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Rackspace Hosting Inc. is temptingbuyers that covet a foothold in the cloud to tackle the largestU.S. Internet takeover since the dot-com bubble.

Rackspace has more than tripled since its 2008 initialpublic offering as it evolved into Amazon.com Inc.'s biggestcompetitor in cloud computing, which allows businesses to savemoney on data centers by storing information on remote serversand accessing it via the Web. During the $6.1 billion company hasa higher valuation relative to revenues than nearly two-thirdsof Internet software and e-commerce firms, it's less than halfas expensive as Amazon, according to data compiled by Bloomberg.

Even afterwards profit failed to top analysts' estimates for thefirst time in four quarters, the company is all in all projected toalmost triple net income by 2014 as the market for cloud-computing infrastructure services expands to $10.5 billion from$3.7 billion last year, according to Gartner Inc. Benchmark Co.says that may lure AT&T Inc., International Business MachinesCorp. or Dell Inc. An acquisition may fetch as much as 13 timesestimated 2013 revenues, said Dougherty & Co., valuing the SanAntonio-based company at $7.9 billion for the biggest takeoverof a U.S. Internet company in 12 years, the data show.

"There in fact isn't anyone else out there that'sindependent and as big as Rackspace in cloud infrastructure,"Clayton Moran, a Delray Beach, Florida-based analyst atBenchmark, said in a telephone interview. "There's good valuehere given the strong growth. Potential acquirers are prettydeep-pocketed so they truly could pay a healthy multiple."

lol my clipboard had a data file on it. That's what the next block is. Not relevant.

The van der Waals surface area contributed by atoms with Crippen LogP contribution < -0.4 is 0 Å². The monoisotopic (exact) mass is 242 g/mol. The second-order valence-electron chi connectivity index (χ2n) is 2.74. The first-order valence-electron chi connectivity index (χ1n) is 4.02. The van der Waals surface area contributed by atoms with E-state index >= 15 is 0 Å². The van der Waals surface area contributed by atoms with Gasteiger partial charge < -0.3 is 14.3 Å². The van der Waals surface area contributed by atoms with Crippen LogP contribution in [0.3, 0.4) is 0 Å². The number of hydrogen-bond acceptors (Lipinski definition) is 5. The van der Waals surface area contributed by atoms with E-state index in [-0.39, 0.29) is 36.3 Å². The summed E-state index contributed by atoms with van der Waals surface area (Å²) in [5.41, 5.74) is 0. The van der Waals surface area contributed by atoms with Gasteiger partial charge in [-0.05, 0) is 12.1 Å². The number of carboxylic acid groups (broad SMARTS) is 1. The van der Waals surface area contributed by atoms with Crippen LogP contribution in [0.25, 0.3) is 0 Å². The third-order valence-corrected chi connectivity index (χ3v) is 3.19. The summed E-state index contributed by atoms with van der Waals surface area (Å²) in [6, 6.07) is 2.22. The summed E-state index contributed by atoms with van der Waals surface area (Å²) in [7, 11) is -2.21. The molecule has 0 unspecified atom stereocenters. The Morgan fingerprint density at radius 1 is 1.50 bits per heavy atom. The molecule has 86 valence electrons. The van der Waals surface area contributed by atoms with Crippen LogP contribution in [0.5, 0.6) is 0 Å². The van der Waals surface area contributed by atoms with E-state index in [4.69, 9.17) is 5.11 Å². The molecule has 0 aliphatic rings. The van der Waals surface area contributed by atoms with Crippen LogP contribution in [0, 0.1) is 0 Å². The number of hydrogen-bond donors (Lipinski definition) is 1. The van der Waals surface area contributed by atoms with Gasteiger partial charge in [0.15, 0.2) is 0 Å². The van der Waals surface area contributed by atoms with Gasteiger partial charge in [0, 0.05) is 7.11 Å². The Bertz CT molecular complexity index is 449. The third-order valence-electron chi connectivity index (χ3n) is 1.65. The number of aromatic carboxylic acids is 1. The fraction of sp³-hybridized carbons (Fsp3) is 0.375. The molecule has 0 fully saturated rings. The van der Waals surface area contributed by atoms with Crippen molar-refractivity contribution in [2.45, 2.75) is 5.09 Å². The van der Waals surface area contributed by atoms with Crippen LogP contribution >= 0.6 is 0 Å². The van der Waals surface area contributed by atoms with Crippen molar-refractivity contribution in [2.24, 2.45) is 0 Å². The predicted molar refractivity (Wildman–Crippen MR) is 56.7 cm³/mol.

Paradigm shift in computing

"We think this is a paradigm shift in computing and thefuture is huge for the winners in this space," Lew Moorman,president of Rackspace, said in an interview yesterday. "Wewant to build something great. Our board has fiduciary duties,nevertheless we're not for sale."

Competition in the market is after all heating up. Amazon'scloud business may have reaped $800 million in revenue last year,Heather Bellini, a New York-based analyst at Goldman Sachs GroupInc., estimated in a February report. Microsoft Corp. ispromoting its Azure services, during traditional technologyproviders IBM and Hewlett-Packard Co. are as well in the market.

Rackspace increased revenue at its cloud unit by 88 percentlast year to $189.2 million. The company has gained share withits early entry into the market and has maintained it bycharging a premium for service, said Mark Kelleher, a Boston-based analyst at Dougherty.

Competitive fight going on forcloud clients

"There's going to be such a competitive fight going on forcloud clients," Kelleher said in a phone interview. "Pricingis going to come down and the service capabilities of othercompetitors are going to come up. Amazon has put some newservice elements on top of their cloud to try to close theservice gap with Rackspace."

Revenue in the first quarter climbed 31 percent to $301.4million, during analysts on average predicted sales of $300.2million. Rackspace nevertheless reported revenues of 17 cents a share,failing to exceed the average of analysts' estimates compiled byBloomberg.